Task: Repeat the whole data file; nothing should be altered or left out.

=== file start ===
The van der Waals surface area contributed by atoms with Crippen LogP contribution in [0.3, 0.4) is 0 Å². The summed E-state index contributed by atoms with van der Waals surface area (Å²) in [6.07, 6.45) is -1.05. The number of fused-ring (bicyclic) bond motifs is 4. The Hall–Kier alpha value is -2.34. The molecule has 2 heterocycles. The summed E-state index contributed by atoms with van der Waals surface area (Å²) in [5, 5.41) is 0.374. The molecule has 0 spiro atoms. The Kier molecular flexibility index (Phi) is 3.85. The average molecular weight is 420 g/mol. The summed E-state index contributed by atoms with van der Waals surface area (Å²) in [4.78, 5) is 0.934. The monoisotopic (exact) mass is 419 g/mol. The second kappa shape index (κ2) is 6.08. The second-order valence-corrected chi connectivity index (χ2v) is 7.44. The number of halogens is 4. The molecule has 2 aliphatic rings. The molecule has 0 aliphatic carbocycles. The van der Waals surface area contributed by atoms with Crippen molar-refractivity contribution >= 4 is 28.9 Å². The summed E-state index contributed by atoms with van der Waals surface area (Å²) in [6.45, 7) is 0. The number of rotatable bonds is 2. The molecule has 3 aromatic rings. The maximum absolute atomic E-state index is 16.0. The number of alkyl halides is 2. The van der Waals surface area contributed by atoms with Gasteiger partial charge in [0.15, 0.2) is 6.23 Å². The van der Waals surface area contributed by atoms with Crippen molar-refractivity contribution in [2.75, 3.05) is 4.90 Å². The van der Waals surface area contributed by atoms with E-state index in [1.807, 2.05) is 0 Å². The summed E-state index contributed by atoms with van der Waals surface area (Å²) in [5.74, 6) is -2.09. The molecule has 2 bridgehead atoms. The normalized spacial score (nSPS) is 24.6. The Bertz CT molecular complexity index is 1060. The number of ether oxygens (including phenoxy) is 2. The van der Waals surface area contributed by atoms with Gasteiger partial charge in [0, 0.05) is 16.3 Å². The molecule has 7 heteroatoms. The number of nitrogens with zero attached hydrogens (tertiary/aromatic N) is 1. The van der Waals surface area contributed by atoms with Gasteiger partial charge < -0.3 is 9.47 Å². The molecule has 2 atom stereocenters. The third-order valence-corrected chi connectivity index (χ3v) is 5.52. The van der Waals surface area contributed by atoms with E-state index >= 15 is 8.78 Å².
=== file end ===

The van der Waals surface area contributed by atoms with Crippen LogP contribution in [0.3, 0.4) is 0 Å². The summed E-state index contributed by atoms with van der Waals surface area (Å²) in [6.07, 6.45) is -1.05. The number of fused-ring (bicyclic) bond motifs is 4. The Hall–Kier alpha value is -2.34. The molecule has 2 heterocycles. The summed E-state index contributed by atoms with van der Waals surface area (Å²) in [5, 5.41) is 0.374. The molecule has 0 spiro atoms. The Kier molecular flexibility index (Phi) is 3.85. The average molecular weight is 420 g/mol. The summed E-state index contributed by atoms with van der Waals surface area (Å²) in [4.78, 5) is 0.934. The monoisotopic (exact) mass is 419 g/mol. The second kappa shape index (κ2) is 6.08. The second-order valence-corrected chi connectivity index (χ2v) is 7.44. The number of halogens is 4. The molecule has 2 aliphatic rings. The molecule has 0 aliphatic carbocycles. The van der Waals surface area contributed by atoms with Crippen molar-refractivity contribution >= 4 is 28.9 Å². The summed E-state index contributed by atoms with van der Waals surface area (Å²) in [6.45, 7) is 0. The number of rotatable bonds is 2. The molecule has 3 aromatic rings. The maximum absolute atomic E-state index is 16.0. The number of alkyl halides is 2. The van der Waals surface area contributed by atoms with Gasteiger partial charge in [0.15, 0.2) is 6.23 Å². The van der Waals surface area contributed by atoms with Crippen molar-refractivity contribution in [2.75, 3.05) is 4.90 Å². The van der Waals surface area contributed by atoms with E-state index in [1.807, 2.05) is 0 Å². The summed E-state index contributed by atoms with van der Waals surface area (Å²) in [5.74, 6) is -2.09. The molecule has 2 bridgehead atoms. The normalized spacial score (nSPS) is 24.6. The Bertz CT molecular complexity index is 1060. The number of ether oxygens (including phenoxy) is 2. The van der Waals surface area contributed by atoms with Gasteiger partial charge in [0, 0.05) is 16.3 Å². The molecule has 7 heteroatoms. The number of nitrogens with zero attached hydrogens (tertiary/aromatic N) is 1. The van der Waals surface area contributed by atoms with Gasteiger partial charge < -0.3 is 9.47 Å². The molecule has 2 atom stereocenters. The third-order valence-corrected chi connectivity index (χ3v) is 5.52. The van der Waals surface area contributed by atoms with E-state index >= 15 is 8.78 Å².